As part of our emergency response to Typhoon Haiyan cbm is rebuilding a dormitory and seven classrooms for deaf students that were damaged by the storm. People with disabilities are actively involved to rebuild "better".
As part of its response to Typhoon Haiyan cbm is working with partner International Deaf Education Association (IDEA) in Ormoc to rebuild a dormitory and seven classrooms for deaf students that were damaged by the storm.
“Working together to rebuild Leyte” is the slogan written on the tarpaulin found at IDEA’s dormitory. Here you will find men dressed in green shirts digging, putting up hollow blocks, and carrying various construction materials.
One of them is Henry...
Henry is married and a father of four children. Two of his four children are deaf, and one of them is a student of IDEA’s funded elementary school. He supported his family by doing odd carpentry jobs and by being a coconut farmer.
Before Haiyan hit, his meagre income was barely enough to feed his family. After Haiyan devastated Ormoc and its surrounding towns, Henry not only lost the roof of his home but also his income through coconut farming. It was difficult to find stable carpentry jobs away from home.
...and another one is Rolando
He is around 5 feet tall and 57 years old. Rolando is deaf. He has had no education and is unable to write more than his name. Being the third of ten siblings, he had to learn how to live on his own. He couldn’t rely on his siblings to support him because they married and had families of their own. He earned some money working in vegetable gardens. However, at the tragic death of his benefactor, his means of survival was crushed. One of the teachers for hearing impaired people, Joan Rollo, referred him to work on the construction site of IDEA because of her belief in the saying, “Give a man a fish and you feed him for a day. Teach a man to fish and you feed him for a lifetime.”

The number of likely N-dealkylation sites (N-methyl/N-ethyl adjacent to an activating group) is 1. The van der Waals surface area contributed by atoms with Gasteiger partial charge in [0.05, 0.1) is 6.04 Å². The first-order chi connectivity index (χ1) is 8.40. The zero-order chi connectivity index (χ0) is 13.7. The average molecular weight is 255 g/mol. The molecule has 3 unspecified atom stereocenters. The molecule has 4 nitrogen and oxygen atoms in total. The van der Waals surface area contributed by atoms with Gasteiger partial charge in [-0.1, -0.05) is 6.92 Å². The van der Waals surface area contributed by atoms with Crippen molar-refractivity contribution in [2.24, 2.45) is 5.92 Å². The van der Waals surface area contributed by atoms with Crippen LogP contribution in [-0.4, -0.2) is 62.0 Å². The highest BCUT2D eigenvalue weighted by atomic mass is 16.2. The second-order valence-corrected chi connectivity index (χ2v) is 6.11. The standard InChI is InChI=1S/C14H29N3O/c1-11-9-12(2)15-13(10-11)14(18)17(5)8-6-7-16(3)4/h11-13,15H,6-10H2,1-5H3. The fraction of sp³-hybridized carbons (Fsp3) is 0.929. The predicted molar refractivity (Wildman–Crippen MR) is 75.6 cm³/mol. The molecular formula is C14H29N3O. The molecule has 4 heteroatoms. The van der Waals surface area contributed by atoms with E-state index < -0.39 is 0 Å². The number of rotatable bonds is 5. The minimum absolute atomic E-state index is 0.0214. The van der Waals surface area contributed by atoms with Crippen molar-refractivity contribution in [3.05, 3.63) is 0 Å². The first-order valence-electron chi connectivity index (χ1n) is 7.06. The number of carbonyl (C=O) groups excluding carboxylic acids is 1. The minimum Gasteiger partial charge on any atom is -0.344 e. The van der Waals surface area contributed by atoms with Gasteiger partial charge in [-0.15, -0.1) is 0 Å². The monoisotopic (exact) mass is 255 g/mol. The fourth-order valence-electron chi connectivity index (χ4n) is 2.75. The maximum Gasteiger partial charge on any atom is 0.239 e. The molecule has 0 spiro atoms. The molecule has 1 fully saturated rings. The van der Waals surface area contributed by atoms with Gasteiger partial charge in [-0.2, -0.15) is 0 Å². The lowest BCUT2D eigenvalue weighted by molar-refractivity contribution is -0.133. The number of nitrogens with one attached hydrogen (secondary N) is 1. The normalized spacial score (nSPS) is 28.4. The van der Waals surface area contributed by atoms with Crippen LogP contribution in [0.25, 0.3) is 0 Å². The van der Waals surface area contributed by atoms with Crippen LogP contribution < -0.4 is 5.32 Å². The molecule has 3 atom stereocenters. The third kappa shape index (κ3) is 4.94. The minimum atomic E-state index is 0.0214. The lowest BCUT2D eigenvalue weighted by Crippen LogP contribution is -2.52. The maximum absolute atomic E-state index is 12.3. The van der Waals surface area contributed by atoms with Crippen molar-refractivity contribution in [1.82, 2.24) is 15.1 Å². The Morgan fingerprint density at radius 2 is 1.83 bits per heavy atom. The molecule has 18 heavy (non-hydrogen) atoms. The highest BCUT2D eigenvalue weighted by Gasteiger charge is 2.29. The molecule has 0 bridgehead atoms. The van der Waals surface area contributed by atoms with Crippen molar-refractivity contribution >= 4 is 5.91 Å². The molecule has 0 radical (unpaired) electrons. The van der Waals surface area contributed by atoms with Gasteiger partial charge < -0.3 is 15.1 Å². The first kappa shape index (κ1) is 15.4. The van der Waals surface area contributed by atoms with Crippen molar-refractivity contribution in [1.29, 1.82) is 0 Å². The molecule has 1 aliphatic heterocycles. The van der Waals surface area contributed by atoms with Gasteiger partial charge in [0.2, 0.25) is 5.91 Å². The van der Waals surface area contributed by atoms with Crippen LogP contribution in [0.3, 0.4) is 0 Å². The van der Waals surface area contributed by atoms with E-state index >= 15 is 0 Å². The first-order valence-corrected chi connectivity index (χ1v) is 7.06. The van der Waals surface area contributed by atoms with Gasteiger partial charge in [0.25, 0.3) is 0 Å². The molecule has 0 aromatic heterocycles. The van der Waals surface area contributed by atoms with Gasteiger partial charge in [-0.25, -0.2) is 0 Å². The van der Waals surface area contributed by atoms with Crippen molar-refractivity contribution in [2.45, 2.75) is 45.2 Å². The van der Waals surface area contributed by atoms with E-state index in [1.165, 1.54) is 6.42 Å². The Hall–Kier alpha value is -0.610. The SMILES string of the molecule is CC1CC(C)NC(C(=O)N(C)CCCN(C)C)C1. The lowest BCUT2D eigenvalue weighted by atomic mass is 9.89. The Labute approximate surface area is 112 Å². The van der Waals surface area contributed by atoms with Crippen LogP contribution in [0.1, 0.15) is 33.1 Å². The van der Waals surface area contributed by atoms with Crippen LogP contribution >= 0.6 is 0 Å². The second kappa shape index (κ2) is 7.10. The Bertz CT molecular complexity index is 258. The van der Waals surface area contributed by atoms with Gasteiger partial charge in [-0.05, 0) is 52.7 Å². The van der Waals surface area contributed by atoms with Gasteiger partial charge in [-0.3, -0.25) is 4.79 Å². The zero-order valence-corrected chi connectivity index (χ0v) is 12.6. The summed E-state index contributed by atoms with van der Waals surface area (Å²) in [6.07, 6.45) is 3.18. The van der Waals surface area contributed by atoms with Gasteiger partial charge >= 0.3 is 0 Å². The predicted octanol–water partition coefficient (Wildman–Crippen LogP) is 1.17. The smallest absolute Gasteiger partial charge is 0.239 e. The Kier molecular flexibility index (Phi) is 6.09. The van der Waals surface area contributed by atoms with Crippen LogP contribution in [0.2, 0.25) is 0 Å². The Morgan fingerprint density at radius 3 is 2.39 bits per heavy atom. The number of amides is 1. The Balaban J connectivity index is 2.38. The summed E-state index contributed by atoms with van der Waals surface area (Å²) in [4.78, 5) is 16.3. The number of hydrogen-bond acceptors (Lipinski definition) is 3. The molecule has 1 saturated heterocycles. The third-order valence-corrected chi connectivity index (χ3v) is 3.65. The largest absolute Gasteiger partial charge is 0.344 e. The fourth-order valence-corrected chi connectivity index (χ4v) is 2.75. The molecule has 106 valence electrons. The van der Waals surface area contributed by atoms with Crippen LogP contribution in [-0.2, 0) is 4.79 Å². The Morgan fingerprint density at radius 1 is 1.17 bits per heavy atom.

Henry and Ronaldo – two men, one fortune
Both men of different backgrounds and needing a source of livelihood for themselves and their families found employment under IDEA’s building project. Henry shares that he is so thankful to be able to work on the buildings because the steady income for the next few months is a great help in sustaining his growing family’s needs. To save money, he lives in a bunk house at the dormitory. He doesn’t mind doing this and it allows him to somehow get a better glimpse in his son’s life in school and in the dorm. Then there’s Rolando. He can’t express his feelings in words or in sign, but we believe he is delighted to be able to earn a living with the work of his hands. And I’m sure it is a relief to be in a community who accepts, welcomes, and works with deaf and hearing alike.